Tokyo Fever Consultation Center for people with potential exposure to COVID-19 (Japanese)

Q.What kind of treatment can COVID-19 patients receive?

A.COVID-19 patients are hospitalized at designated medical facilities that are equipped to treat infectious diseases. The copayment portion of patients’ medical fees will be paid from public funds. (Individuals with a household income below a certain level will have all their medical fees paid from public funds.)
There are currently no antiviral drugs that are known to be effective against the coronavirus disease, so treatment aims to relieve symptoms.
Infected people who do not need to be hospitalized for treatment or have no or only mild symptoms are requested to stay in a facility arranged by the Tokyo Metropolitan Government so that they do not transmit the virus to their families and friends and have prompt access to appropriate treatment in case their conditions take a sudden turn for the worse.

Q.If I think someone in my family has been infected, what steps should I follow?

A.The person who may be infected should avoid leaving the house. Family members or fellow residents should monitor their health, for example by measuring their temperature, and avoid leaving the house unless absolutely necessary. Please do not go to work or school if you feel ill, especially if you develop symptoms such as a cough or fever. Please follow these eight points:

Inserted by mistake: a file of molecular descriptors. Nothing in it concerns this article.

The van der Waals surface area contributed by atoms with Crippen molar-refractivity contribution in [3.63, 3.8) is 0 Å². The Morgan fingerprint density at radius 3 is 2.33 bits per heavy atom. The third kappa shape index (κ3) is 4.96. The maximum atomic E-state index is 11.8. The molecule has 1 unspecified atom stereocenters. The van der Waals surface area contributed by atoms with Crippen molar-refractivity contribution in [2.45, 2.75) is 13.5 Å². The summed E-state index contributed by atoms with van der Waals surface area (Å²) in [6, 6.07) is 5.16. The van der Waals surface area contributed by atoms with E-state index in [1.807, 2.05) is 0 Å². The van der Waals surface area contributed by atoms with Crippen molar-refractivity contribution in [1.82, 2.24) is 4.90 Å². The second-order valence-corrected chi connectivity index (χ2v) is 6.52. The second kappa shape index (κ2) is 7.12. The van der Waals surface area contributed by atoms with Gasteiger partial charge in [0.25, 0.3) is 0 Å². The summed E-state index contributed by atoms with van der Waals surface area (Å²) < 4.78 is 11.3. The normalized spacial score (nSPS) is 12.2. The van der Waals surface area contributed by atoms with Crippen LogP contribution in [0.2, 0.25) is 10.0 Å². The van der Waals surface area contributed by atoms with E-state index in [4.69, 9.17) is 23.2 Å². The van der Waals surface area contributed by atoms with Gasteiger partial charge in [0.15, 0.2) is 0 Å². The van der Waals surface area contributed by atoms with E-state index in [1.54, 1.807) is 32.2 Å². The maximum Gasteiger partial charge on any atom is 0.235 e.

1. Stay in different rooms.
  2. Limit the number of people who look after or interact with the person who may be infected as much as possible.
  3. Wear a mask.
  4. Wash your hands thoroughly and frequently.
  5. Keep rooms well ventilated.
  6. Disinfect shared spaces and objects that you touch with your hands.
  7. Wash clothes and bedding appropriately.
  8. Dispose of rubbish bags after sealing them tight.

(Reference) Website of Japanese Society for Infection Prevention and Control (Japanese)(External link)

Medical Care / Examination / Treatment

Other Q&A

Q: What are the residual symptoms of COVID-19 infection?

A: Even after recovering from COVID-19 infection, some continue to have long-term symptoms such as coughing, loss of taste and the sense of smell, difficulty breathing, and fatigue.
For example, the results of a study showed that nearly half of patients still have some symptoms two months after the onset of the disease, and almost 30% still have symptoms after four months.
In the same study, 24% of patients also experienced hair loss from about 30 days after onset.

Q: Are residual symptoms more common in the elderly?

A: Over 80% of people in their 60’s and 70’s suffer from residual symptoms, but so does a high percentage of those in their 20’s and 30’s according to some studies, so it is possible to suffer from symptoms regardless of age.

Q: Is the cause of residual symptoms known?

A: While they are thought to be due to excessive inflammation caused by the virus (cytokine storm), damage caused by the active virus itself, and the immune response from insufficient antibodies, it is still unclear.

Reference: COVID-19 (novel coronavirus)  Sequelae Leaflet(Japanese)
Reference: Materials from (31st) Tokyo COVID-19 Infection Monitoring Conference (February 4, 2021) “07 COVID-19 Infection: Research Utilizing Registries, Epidemiological Study of Residual Symptoms” (Japanese)
Reference: “For Those Leaving (Accommodation Medical Treatment)” (Japanese)(PDF:329KB)


※This article is also available in other languages. (日本語English中文한국어)